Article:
Sweeny Murti
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“Do I wish I had done it more in the past? Do I wish I was better at it? Absolutely.”

Brett Gardner asked those questions during a conversation I had with him late last week. What was he talking about?


Gardner is easily one of the fastest guys in baseball. We know he can run. Gardner has stolen 86 bases in 101 tries since his debut in 2008. He also has 15 triples. Two of Gardner’s 8 career home runs are inside-the-parkers. In one game last year, Gardner had 3 infield hits.

Speed has never been the issue.

So why hasn’t Gardner’s greatest asset, his pure foot speed, become a greater weapon through one of baseball’s oldest and best methods of getting on base? It’s a mystery to many around the Yankees, including Gardner himself to a degree. It’s something they continue to work on, and it’s something they hope will turn into a greater part of his offensive game… and hopefully soon.

RELATED: Report: Gardner Moving In On Yankees’ Leadoff Spot

Brett Gardner wasn’t always afraid to lay down a bunt. In fact in 2006, in just half a season at AA-Trenton, Gardner legged out 18 bunt hits in 251 plate appearances. That’s an average of one bunt hit every 14 PA’s. Since reaching the majors, however, Gardner has only 9 bunt hits in 995 PA’s, or an average of once every 110 PA’s.

Meeting somewhere in the middle would actually be sufficient. According to data from baseball-reference.com, Kenny Lofton averaged a bunt hit every 47 PA’s and Juan Pierre every 40 PA’s. Lofton and Pierre are two of the fastest guys and best bunters of the last twenty years, and ideally the type of player the Yankees want Gardner to become.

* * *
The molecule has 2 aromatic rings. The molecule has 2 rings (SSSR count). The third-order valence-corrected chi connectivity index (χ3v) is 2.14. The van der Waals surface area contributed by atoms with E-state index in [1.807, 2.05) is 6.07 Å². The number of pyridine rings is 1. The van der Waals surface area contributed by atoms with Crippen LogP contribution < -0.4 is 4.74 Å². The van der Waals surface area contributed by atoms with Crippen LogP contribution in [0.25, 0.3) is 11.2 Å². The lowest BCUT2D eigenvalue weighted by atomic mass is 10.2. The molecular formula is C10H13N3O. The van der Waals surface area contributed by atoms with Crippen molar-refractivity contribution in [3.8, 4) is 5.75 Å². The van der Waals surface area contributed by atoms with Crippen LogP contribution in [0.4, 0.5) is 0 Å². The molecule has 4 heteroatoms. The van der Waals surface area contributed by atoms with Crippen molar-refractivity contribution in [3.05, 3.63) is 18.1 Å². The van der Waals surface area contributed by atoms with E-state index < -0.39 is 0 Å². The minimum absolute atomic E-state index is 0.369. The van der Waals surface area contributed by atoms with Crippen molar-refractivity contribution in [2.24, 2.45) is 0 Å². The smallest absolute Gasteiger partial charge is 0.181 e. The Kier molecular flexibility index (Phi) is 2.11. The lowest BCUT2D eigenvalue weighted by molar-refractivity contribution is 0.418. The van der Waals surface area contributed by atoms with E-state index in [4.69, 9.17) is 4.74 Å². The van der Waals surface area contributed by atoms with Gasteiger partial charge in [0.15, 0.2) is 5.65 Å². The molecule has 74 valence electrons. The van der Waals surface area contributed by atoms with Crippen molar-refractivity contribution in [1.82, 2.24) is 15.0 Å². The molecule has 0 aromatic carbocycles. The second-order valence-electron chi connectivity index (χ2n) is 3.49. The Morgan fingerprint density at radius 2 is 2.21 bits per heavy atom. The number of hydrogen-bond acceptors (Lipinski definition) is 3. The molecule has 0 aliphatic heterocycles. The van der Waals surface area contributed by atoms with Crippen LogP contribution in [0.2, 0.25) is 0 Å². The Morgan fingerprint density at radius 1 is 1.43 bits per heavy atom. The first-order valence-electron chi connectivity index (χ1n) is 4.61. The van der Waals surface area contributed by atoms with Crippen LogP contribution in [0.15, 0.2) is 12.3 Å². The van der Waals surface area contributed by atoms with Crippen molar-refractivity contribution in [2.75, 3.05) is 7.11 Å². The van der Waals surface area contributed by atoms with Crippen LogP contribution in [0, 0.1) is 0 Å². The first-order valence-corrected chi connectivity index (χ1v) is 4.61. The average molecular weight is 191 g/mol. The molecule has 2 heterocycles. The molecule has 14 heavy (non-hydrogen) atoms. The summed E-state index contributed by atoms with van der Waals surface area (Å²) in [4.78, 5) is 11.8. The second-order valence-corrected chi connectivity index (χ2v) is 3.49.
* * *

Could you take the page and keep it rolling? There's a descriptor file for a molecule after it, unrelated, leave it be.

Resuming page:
So what’s holding Gardner back from bunting more? Here’s his answer:

Gardner isn’t being stubborn, he just seems a little uncertain. As he alluded to, perhaps there was so much time devoted to working on his swing and trying to prove he can hit big league pitching and be an everyday player, maybe he just lost the knack for doing what used to come so naturally.

And it’s not like the coaches haven’t been trying to get him to do it more. Joe Girardi has mentioned more than once how he’d like to see Gardner bunt more. Coaches Rob Thomson, and Mick Kelleher have spent hours working with Gardner, while Hitting Coach Kevin Long has implored Gardner to use bunting as a tool to avoid prolonged slumps.

Gardner does the extra work, but still hasn’t been able to make it translate on the field:

As Gardner explains, sometimes the opportunities aren’t there based on the infield playing in. But he also acknowledges that a well-placed bunt can beat even the most prepared defense. It’s still a play that makes major leaguers nervous. Just go back and look at the Detroit Tigers in the 2006 World Series, when their bunt defense turned them into the Bad News Bears.

Just showing bunt more will make Gardner a more complete offensive player, a point that’s not lost on him:

Talking about bunting, practicing bunting, and knowing he has to bunt more are all important parts of this grand plan to get Brett Gardner to use all his talents in the proper way. But there’s only so much talking and practicing can do. At some point the words have to translate into actions, and Gardner knows it:

Gardner enters this season healthy after off-season wrist surgery. The injury, which occurred last June 27th, bothered him so much that Gardner hit just .233 the rest of the season after hitting .321 for the first three months.

Combine good health with an already keen ability to take pitches and get on base (Gardner led all major leaguers in 2010 with 4. 61 pitches seen per plate appearance and despite his second half slide led the Yankees with a .383 OBP) and the 27-year old Gardner appears ready to take the next step as a baseball player.

Now all he has to do is just get a few bunts down.

Sweeny Murti


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